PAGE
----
A new scientific review examines the growing evidence of an inverse relationship between levels of sun exposure and all-cause mortality. Published in the International Journal of Cancer Research and Treatment (IJCRT), the paper notes that women with active sun exposure habits have been estimated to have a 1- to 2-year longer life-expectancy. With such findings clearly being contrary to the advice currently promoted by government health authorities, the review concludes that the introduction of sensible sun exposure recommendations might improve public health.
As the paper describes, sun exposure has traditionally been the main contributor to vitamin D status in humans. When sunlight reaches the skin, vitamin D is produced in the body naturally. However, for forty years now, to protect against ultraviolet (UV) radiation, a known risk factor for skin cancer, government health authorities worldwide have strongly recommended avoiding exposure to the sun.
For protection when skin is exposed to the sun, authorities generally advise use of high factor sunscreen. However, this can essentially nullify the body’s ability to produce vitamin D. As such, it is plausible that sun avoidance and overuse of sunscreen may together have been responsible for a dramatic increase in the number of people with deficient or insufficient levels of vitamin D. Indeed, a clinical review published in 2017 in the Journal of the American Osteopathic Association examined this possibility and drew attention to the startling fact that around 1 billion people worldwide now have inadequate levels of this essential nutrient.
The IJCRT review points out that new emerging data have shown low UV exposure and low vitamin D levels to be related to an increased mortality rate due to skin cancer. In fact, low sun exposure habits in regions of low solar intensity have been shown to constitute a similar major mortality risk factor to that of smoking. Significantly, therefore, research now shows vitamin D deficiency to be closely associated with chronic diseases such as bone metabolic disorders, tumors, cardiovascular diseases, diabetes, neuropsychiatric disorders, and autoimmune diseases. In sharp contrast to their publicizing of the dangers of smoking, however, government health authorities have thus far chosen not to act on these findings.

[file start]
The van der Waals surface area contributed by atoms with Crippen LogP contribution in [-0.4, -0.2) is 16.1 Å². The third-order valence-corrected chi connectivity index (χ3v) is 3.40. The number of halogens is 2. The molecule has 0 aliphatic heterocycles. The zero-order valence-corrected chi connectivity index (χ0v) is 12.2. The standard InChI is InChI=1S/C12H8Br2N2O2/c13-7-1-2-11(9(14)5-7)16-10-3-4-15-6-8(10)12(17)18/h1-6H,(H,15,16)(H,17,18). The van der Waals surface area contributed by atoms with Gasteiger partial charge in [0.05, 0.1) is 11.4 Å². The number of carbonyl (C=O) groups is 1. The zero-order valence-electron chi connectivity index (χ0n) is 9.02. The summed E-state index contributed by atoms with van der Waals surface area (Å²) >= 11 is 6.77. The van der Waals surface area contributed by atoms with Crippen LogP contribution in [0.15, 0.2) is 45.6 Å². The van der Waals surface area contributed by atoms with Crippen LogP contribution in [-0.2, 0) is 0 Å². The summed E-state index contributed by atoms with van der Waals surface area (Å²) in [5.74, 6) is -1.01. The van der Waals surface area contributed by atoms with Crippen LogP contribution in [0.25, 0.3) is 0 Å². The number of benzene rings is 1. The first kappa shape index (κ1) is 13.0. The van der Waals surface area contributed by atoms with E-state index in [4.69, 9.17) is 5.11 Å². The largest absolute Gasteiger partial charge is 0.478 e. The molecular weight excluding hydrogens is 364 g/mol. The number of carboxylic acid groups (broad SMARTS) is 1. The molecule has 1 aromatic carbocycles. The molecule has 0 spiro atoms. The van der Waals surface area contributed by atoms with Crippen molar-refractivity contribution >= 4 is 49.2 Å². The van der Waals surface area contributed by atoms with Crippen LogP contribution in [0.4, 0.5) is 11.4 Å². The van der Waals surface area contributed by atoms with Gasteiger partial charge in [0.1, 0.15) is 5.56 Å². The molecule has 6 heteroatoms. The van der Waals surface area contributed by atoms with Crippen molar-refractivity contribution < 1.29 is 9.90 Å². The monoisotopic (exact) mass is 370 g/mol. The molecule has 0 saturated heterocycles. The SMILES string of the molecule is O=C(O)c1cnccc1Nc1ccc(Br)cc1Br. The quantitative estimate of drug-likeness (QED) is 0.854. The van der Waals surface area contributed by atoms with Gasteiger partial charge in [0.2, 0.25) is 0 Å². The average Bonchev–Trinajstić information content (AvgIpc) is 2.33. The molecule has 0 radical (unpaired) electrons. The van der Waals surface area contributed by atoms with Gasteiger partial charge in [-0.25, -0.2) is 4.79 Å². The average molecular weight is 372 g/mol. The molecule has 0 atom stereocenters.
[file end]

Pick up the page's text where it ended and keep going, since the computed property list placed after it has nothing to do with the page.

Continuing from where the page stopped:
Particular attention is paid in the IJCRT review to the fact that pre-eclampsia – a condition occurring in pregnancy characterized by high blood pressure, protein in the urine, and often swelling in the feet, legs and hands – and eclampsia, where seizures additionally occur, is a major cause of maternal mortality worldwide. Noting that eclampsia has been shown to be more prevalent during the winter, the paper’s author suggests this may be due to a lack of sun exposure and points out that vitamin D deficiency in late pregnancy is known to be related to an increased risk of pre-eclampsia. Due to the high worldwide prevalence of vitamin D deficiency, the review therefore advises that vitamin D supplements should be recommended in pregnancy.
For anyone who doubts that vitamin D deficiency is a serious global health problem, consider the fact that even in Australia – a country where people typically enjoy an outdoor lifestyle with plentiful sunshine – it has reached crisis levels. Up to seventy percent of Australians are now believed to have deficient or insufficient levels of this nutrient. In the United States and Canada, too, the problem is widespread. Three-quarters of U.S. teens and adults are now thought to be deficient in vitamin D, while two-thirds of Canadians have levels below those that research has associated with a reduced risk of chronic disease.
A similar picture has emerged in Europe, where blood levels of vitamin D are known to be low in up to seventy percent of the population. Pregnant Arab women have been shown to have an “extraordinarily high prevalence” of vitamin D deficiency, with India also home to a growing epidemic of it. Clearly, the world ignores this global health problem at its peril.